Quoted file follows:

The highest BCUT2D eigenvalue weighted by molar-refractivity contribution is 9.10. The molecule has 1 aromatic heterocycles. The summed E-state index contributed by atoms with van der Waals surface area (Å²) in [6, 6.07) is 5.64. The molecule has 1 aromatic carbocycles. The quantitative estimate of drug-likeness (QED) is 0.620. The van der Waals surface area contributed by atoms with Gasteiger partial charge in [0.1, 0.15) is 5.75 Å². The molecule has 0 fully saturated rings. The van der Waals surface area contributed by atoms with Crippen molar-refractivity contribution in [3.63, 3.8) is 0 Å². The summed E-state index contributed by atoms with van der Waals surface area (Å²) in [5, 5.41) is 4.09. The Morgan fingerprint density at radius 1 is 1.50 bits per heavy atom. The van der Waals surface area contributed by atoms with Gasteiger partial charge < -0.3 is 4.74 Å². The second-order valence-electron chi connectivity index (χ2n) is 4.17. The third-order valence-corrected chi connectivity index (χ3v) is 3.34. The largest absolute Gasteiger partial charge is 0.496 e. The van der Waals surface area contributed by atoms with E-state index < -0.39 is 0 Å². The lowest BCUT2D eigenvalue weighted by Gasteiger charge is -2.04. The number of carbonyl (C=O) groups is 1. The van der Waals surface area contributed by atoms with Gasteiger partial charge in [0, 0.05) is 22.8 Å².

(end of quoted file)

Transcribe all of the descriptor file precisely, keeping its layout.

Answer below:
The highest BCUT2D eigenvalue weighted by molar-refractivity contribution is 9.10. The molecule has 1 aromatic heterocycles. The summed E-state index contributed by atoms with van der Waals surface area (Å²) in [6, 6.07) is 5.64. The molecule has 1 aromatic carbocycles. The quantitative estimate of drug-likeness (QED) is 0.620. The van der Waals surface area contributed by atoms with Gasteiger partial charge in [0.1, 0.15) is 5.75 Å². The molecule has 0 fully saturated rings. The van der Waals surface area contributed by atoms with Crippen molar-refractivity contribution in [3.63, 3.8) is 0 Å². The summed E-state index contributed by atoms with van der Waals surface area (Å²) in [5, 5.41) is 4.09. The Morgan fingerprint density at radius 1 is 1.50 bits per heavy atom. The van der Waals surface area contributed by atoms with Gasteiger partial charge < -0.3 is 4.74 Å². The second-order valence-electron chi connectivity index (χ2n) is 4.17. The third-order valence-corrected chi connectivity index (χ3v) is 3.34. The largest absolute Gasteiger partial charge is 0.496 e. The van der Waals surface area contributed by atoms with E-state index < -0.39 is 0 Å². The lowest BCUT2D eigenvalue weighted by Gasteiger charge is -2.04. The number of carbonyl (C=O) groups is 1. The van der Waals surface area contributed by atoms with Gasteiger partial charge in [0, 0.05) is 22.8 Å².